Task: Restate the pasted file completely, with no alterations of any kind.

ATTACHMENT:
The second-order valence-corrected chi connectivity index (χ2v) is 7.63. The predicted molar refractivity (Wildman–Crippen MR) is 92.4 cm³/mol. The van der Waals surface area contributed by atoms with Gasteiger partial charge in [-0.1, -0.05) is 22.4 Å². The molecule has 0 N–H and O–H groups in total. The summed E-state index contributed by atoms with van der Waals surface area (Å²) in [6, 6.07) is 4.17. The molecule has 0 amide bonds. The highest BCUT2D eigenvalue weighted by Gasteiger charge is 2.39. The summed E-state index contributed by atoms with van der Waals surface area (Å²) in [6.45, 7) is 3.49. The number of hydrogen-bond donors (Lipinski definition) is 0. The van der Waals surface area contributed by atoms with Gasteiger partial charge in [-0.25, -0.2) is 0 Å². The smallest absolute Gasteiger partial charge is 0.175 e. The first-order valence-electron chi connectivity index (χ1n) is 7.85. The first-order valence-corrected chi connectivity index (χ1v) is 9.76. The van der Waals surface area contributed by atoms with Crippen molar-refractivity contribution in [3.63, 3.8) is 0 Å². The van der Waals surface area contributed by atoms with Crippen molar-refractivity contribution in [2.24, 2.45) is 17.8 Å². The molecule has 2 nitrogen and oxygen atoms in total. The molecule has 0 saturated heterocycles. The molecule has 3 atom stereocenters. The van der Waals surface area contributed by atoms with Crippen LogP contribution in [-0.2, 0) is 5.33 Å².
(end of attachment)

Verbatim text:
The second-order valence-corrected chi connectivity index (χ2v) is 7.63. The predicted molar refractivity (Wildman–Crippen MR) is 92.4 cm³/mol. The van der Waals surface area contributed by atoms with Gasteiger partial charge in [-0.1, -0.05) is 22.4 Å². The molecule has 0 N–H and O–H groups in total. The summed E-state index contributed by atoms with van der Waals surface area (Å²) in [6, 6.07) is 4.17. The molecule has 0 amide bonds. The highest BCUT2D eigenvalue weighted by Gasteiger charge is 2.39. The summed E-state index contributed by atoms with van der Waals surface area (Å²) in [6.45, 7) is 3.49. The number of hydrogen-bond donors (Lipinski definition) is 0. The van der Waals surface area contributed by atoms with Gasteiger partial charge in [-0.25, -0.2) is 0 Å². The smallest absolute Gasteiger partial charge is 0.175 e. The first-order valence-electron chi connectivity index (χ1n) is 7.85. The first-order valence-corrected chi connectivity index (χ1v) is 9.76. The van der Waals surface area contributed by atoms with Crippen molar-refractivity contribution in [3.63, 3.8) is 0 Å². The van der Waals surface area contributed by atoms with Crippen molar-refractivity contribution in [2.24, 2.45) is 17.8 Å². The molecule has 2 nitrogen and oxygen atoms in total. The molecule has 0 saturated heterocycles. The molecule has 3 atom stereocenters. The van der Waals surface area contributed by atoms with Crippen LogP contribution in [-0.2, 0) is 5.33 Å².